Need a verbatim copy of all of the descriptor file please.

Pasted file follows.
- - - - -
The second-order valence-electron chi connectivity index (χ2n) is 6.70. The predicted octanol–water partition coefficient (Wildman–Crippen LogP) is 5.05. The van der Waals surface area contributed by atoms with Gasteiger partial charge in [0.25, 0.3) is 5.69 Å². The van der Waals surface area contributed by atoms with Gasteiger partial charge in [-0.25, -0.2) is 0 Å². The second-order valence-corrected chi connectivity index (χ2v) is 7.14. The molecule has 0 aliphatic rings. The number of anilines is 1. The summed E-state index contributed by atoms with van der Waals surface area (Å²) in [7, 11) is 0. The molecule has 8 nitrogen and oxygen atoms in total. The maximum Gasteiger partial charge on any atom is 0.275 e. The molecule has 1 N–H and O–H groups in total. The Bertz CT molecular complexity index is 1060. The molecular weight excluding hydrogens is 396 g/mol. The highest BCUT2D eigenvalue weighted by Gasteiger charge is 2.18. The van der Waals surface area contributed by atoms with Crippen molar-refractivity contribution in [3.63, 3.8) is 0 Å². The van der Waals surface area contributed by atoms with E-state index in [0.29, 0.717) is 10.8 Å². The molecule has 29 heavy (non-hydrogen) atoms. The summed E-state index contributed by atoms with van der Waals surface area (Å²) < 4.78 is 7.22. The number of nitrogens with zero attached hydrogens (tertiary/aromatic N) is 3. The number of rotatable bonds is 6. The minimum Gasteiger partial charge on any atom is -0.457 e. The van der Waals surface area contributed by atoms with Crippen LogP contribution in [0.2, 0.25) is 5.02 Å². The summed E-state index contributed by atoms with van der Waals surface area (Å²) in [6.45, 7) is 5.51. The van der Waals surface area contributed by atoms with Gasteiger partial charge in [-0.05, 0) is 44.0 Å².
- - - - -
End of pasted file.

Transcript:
The second-order valence-electron chi connectivity index (χ2n) is 6.70. The predicted octanol–water partition coefficient (Wildman–Crippen LogP) is 5.05. The van der Waals surface area contributed by atoms with Gasteiger partial charge in [0.25, 0.3) is 5.69 Å². The van der Waals surface area contributed by atoms with Gasteiger partial charge in [-0.25, -0.2) is 0 Å². The second-order valence-corrected chi connectivity index (χ2v) is 7.14. The molecule has 0 aliphatic rings. The number of anilines is 1. The summed E-state index contributed by atoms with van der Waals surface area (Å²) in [7, 11) is 0. The molecule has 8 nitrogen and oxygen atoms in total. The maximum Gasteiger partial charge on any atom is 0.275 e. The molecule has 1 N–H and O–H groups in total. The Bertz CT molecular complexity index is 1060. The molecular weight excluding hydrogens is 396 g/mol. The highest BCUT2D eigenvalue weighted by Gasteiger charge is 2.18. The van der Waals surface area contributed by atoms with Crippen molar-refractivity contribution in [3.63, 3.8) is 0 Å². The van der Waals surface area contributed by atoms with E-state index in [0.29, 0.717) is 10.8 Å². The molecule has 29 heavy (non-hydrogen) atoms. The summed E-state index contributed by atoms with van der Waals surface area (Å²) < 4.78 is 7.22. The number of nitrogens with zero attached hydrogens (tertiary/aromatic N) is 3. The number of rotatable bonds is 6. The minimum Gasteiger partial charge on any atom is -0.457 e. The van der Waals surface area contributed by atoms with Crippen LogP contribution in [0.2, 0.25) is 5.02 Å². The summed E-state index contributed by atoms with van der Waals surface area (Å²) in [6.45, 7) is 5.51. The van der Waals surface area contributed by atoms with Gasteiger partial charge in [-0.05, 0) is 44.0 Å².